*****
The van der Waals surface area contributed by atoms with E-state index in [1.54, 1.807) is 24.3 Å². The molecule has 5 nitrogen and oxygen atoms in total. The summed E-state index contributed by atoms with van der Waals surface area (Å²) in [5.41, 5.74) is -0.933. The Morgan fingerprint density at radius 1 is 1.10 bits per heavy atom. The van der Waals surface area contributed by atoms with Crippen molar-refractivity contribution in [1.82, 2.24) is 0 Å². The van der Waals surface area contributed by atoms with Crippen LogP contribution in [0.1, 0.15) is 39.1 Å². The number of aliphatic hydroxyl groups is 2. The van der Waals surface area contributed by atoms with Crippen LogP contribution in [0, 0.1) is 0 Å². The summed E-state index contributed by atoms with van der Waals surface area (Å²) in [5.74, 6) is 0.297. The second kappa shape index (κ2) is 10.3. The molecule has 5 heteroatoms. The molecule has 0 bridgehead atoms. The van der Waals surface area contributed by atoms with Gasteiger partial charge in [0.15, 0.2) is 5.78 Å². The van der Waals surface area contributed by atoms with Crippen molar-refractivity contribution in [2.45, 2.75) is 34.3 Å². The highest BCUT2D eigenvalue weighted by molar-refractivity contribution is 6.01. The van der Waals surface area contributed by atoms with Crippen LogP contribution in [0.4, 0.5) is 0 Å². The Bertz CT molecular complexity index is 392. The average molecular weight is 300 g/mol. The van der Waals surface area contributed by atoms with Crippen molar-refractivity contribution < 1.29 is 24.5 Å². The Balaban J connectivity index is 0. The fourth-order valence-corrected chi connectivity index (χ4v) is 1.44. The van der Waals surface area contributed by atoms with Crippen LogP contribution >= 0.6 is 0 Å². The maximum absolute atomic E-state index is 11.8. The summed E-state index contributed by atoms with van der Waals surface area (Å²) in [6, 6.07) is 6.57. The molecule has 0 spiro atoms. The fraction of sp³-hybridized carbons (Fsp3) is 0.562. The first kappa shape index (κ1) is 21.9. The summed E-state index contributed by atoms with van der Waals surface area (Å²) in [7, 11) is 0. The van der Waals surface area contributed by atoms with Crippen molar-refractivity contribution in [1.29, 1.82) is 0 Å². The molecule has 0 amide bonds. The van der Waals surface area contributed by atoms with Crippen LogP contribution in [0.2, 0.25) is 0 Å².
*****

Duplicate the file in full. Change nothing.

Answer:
The van der Waals surface area contributed by atoms with E-state index in [1.54, 1.807) is 24.3 Å². The molecule has 5 nitrogen and oxygen atoms in total. The summed E-state index contributed by atoms with van der Waals surface area (Å²) in [5.41, 5.74) is -0.933. The Morgan fingerprint density at radius 1 is 1.10 bits per heavy atom. The van der Waals surface area contributed by atoms with Crippen molar-refractivity contribution in [1.82, 2.24) is 0 Å². The van der Waals surface area contributed by atoms with Crippen LogP contribution in [0.1, 0.15) is 39.1 Å². The number of aliphatic hydroxyl groups is 2. The van der Waals surface area contributed by atoms with Crippen LogP contribution in [0, 0.1) is 0 Å². The summed E-state index contributed by atoms with van der Waals surface area (Å²) in [5.74, 6) is 0.297. The second kappa shape index (κ2) is 10.3. The molecule has 5 heteroatoms. The molecule has 0 bridgehead atoms. The van der Waals surface area contributed by atoms with Gasteiger partial charge in [0.15, 0.2) is 5.78 Å². The van der Waals surface area contributed by atoms with Crippen molar-refractivity contribution in [2.45, 2.75) is 34.3 Å². The highest BCUT2D eigenvalue weighted by molar-refractivity contribution is 6.01. The van der Waals surface area contributed by atoms with Crippen LogP contribution in [0.4, 0.5) is 0 Å². The Bertz CT molecular complexity index is 392. The average molecular weight is 300 g/mol. The van der Waals surface area contributed by atoms with Crippen molar-refractivity contribution < 1.29 is 24.5 Å². The Balaban J connectivity index is 0. The fourth-order valence-corrected chi connectivity index (χ4v) is 1.44. The van der Waals surface area contributed by atoms with Crippen LogP contribution >= 0.6 is 0 Å². The maximum absolute atomic E-state index is 11.8. The summed E-state index contributed by atoms with van der Waals surface area (Å²) in [6, 6.07) is 6.57. The molecule has 0 spiro atoms. The fraction of sp³-hybridized carbons (Fsp3) is 0.562. The first kappa shape index (κ1) is 21.9. The summed E-state index contributed by atoms with van der Waals surface area (Å²) in [7, 11) is 0. The van der Waals surface area contributed by atoms with Crippen molar-refractivity contribution in [1.29, 1.82) is 0 Å². The molecule has 0 amide bonds. The van der Waals surface area contributed by atoms with Crippen LogP contribution in [0.2, 0.25) is 0 Å².